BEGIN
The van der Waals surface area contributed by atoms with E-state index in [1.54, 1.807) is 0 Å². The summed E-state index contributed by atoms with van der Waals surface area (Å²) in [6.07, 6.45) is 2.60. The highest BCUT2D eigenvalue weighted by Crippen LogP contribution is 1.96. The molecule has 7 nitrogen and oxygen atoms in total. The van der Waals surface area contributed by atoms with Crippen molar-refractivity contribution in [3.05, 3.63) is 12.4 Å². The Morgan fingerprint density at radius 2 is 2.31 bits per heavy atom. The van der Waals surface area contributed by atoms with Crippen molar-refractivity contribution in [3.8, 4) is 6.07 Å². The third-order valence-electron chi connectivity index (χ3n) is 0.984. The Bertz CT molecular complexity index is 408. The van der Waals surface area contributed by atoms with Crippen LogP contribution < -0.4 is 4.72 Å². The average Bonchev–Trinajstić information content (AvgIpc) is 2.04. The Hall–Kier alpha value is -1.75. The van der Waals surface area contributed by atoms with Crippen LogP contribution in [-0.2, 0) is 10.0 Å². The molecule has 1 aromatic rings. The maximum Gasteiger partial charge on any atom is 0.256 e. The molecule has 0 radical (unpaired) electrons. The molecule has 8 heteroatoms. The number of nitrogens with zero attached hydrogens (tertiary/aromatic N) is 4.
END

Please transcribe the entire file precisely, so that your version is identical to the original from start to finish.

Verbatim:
The van der Waals surface area contributed by atoms with E-state index in [1.54, 1.807) is 0 Å². The summed E-state index contributed by atoms with van der Waals surface area (Å²) in [6.07, 6.45) is 2.60. The highest BCUT2D eigenvalue weighted by Crippen LogP contribution is 1.96. The molecule has 7 nitrogen and oxygen atoms in total. The van der Waals surface area contributed by atoms with Crippen molar-refractivity contribution in [3.05, 3.63) is 12.4 Å². The Morgan fingerprint density at radius 2 is 2.31 bits per heavy atom. The van der Waals surface area contributed by atoms with Crippen molar-refractivity contribution in [3.8, 4) is 6.07 Å². The third-order valence-electron chi connectivity index (χ3n) is 0.984. The Bertz CT molecular complexity index is 408. The van der Waals surface area contributed by atoms with Crippen LogP contribution < -0.4 is 4.72 Å². The average Bonchev–Trinajstić information content (AvgIpc) is 2.04. The Hall–Kier alpha value is -1.75. The van der Waals surface area contributed by atoms with Crippen LogP contribution in [-0.2, 0) is 10.0 Å². The molecule has 1 aromatic rings. The maximum Gasteiger partial charge on any atom is 0.256 e. The molecule has 0 radical (unpaired) electrons. The molecule has 8 heteroatoms. The number of nitrogens with zero attached hydrogens (tertiary/aromatic N) is 4.